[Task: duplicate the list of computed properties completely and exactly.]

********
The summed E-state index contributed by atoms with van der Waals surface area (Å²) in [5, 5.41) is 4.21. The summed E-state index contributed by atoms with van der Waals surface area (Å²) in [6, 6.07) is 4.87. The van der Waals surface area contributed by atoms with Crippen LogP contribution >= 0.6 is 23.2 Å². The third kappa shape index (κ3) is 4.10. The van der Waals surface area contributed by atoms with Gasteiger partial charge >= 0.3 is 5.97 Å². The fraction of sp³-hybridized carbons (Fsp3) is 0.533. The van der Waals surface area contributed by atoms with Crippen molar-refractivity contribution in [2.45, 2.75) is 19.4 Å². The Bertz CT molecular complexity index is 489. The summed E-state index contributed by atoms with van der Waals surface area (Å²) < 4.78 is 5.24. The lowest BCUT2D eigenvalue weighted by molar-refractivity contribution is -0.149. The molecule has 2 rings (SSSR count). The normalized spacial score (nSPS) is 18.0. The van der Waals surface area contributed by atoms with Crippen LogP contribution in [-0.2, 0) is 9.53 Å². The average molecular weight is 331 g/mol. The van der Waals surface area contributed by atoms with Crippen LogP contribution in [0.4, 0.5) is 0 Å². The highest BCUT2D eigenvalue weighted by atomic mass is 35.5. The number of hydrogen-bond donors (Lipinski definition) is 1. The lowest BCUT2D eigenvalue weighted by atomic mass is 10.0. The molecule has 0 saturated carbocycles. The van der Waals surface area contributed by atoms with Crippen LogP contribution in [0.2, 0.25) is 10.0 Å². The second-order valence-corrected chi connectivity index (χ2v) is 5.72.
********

The summed E-state index contributed by atoms with van der Waals surface area (Å²) in [5, 5.41) is 4.21. The summed E-state index contributed by atoms with van der Waals surface area (Å²) in [6, 6.07) is 4.87. The van der Waals surface area contributed by atoms with Crippen LogP contribution >= 0.6 is 23.2 Å². The third kappa shape index (κ3) is 4.10. The van der Waals surface area contributed by atoms with Gasteiger partial charge >= 0.3 is 5.97 Å². The fraction of sp³-hybridized carbons (Fsp3) is 0.533. The van der Waals surface area contributed by atoms with Crippen molar-refractivity contribution in [2.45, 2.75) is 19.4 Å². The Bertz CT molecular complexity index is 489. The summed E-state index contributed by atoms with van der Waals surface area (Å²) < 4.78 is 5.24. The lowest BCUT2D eigenvalue weighted by molar-refractivity contribution is -0.149. The molecule has 2 rings (SSSR count). The normalized spacial score (nSPS) is 18.0. The van der Waals surface area contributed by atoms with Crippen LogP contribution in [-0.2, 0) is 9.53 Å². The average molecular weight is 331 g/mol. The van der Waals surface area contributed by atoms with Crippen LogP contribution in [0.4, 0.5) is 0 Å². The highest BCUT2D eigenvalue weighted by atomic mass is 35.5. The number of hydrogen-bond donors (Lipinski definition) is 1. The lowest BCUT2D eigenvalue weighted by atomic mass is 10.0. The molecule has 0 saturated carbocycles. The van der Waals surface area contributed by atoms with Crippen LogP contribution in [0.2, 0.25) is 10.0 Å². The second-order valence-corrected chi connectivity index (χ2v) is 5.72.